We were in luck looking up I spotted the Arch and we headed up to explore it covered inside with Deadmans fingers, before moving onto the overhang, I have to say this is one dive I wish I had brought my twin set with me, we started to ascend up the wall and at about 22 metres depth came across the Red Seaweeds with the Kelp Forest just above, typically on most sites in the UK Kelp stops at about 10-12 metres due to lack of light, but this dense kelp forest rising to heights of approximately 1.5 metres something you would expect to find on the West Coast of Canada.

After moving through the kelp forest disturbing large Edible Crabs scavenging on the rocks I decided to deploy my Delayed SMB, something interesting happened to my SMB is seemed to be stuck in one place on the surface like a vice had got hold of it, reminded me of the eddies that swept around the artificial reefs on the East side of Lismore Island.

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We headed back round to the Harbour at Rathlin Island noting the interesting geological features of the cliffs, there were several enthusiasts had built old style coracle sailing boats and were planning to sail to Islay (Better them than me!). After a packed lunch and an hours rest we headed off to dive the broken up wreck of HMS Drake an old Battlecruiser and the Salvage Barge which sunk on top of her, this is a 18 – 14 metre dive lots of plates and which attracts shoals of Pollock and has become a huge artificial reef in the middle of the sandy Bay.  Interesting enough the water temperature between this wreck and the back wall of Rathlin was 3 degrees cooler at 9 Celcius not helped by a leaky drysuit which is now being repaired as I type this up.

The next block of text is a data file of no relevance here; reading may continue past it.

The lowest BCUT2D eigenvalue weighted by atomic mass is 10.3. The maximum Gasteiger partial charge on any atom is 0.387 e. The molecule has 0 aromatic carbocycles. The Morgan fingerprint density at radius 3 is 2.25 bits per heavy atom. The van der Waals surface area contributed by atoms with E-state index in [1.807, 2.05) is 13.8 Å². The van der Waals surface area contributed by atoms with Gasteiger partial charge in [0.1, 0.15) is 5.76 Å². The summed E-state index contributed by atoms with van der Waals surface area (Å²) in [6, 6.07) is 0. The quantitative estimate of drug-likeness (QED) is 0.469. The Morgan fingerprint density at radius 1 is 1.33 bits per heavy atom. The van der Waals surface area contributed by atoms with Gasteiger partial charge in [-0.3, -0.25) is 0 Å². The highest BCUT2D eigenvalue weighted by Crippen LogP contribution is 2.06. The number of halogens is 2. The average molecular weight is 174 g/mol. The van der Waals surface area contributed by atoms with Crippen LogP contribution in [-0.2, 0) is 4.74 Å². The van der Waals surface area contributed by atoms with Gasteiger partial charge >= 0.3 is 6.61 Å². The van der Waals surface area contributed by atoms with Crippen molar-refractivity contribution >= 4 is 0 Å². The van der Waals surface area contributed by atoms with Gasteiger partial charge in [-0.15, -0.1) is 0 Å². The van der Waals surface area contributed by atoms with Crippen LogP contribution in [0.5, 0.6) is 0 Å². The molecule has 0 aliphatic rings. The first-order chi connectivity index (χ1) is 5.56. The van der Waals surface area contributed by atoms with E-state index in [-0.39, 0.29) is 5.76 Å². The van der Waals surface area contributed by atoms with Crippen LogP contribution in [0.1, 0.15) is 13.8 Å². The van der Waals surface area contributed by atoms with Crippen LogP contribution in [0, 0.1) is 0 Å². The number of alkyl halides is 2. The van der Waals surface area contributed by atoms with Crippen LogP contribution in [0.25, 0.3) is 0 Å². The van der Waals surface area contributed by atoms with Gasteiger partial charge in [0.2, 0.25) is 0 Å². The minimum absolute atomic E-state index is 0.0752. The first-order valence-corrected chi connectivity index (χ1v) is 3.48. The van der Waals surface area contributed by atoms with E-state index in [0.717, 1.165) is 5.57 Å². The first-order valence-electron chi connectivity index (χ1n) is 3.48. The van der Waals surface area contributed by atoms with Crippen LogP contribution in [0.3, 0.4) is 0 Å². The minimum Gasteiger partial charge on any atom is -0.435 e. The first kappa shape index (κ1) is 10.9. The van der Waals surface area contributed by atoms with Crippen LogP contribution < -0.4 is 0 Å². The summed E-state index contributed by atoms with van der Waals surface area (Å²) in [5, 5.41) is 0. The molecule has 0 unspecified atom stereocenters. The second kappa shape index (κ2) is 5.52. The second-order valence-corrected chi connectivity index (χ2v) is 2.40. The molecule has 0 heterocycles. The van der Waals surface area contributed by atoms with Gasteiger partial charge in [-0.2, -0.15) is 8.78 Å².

Sunset over the Skerries and Malin Head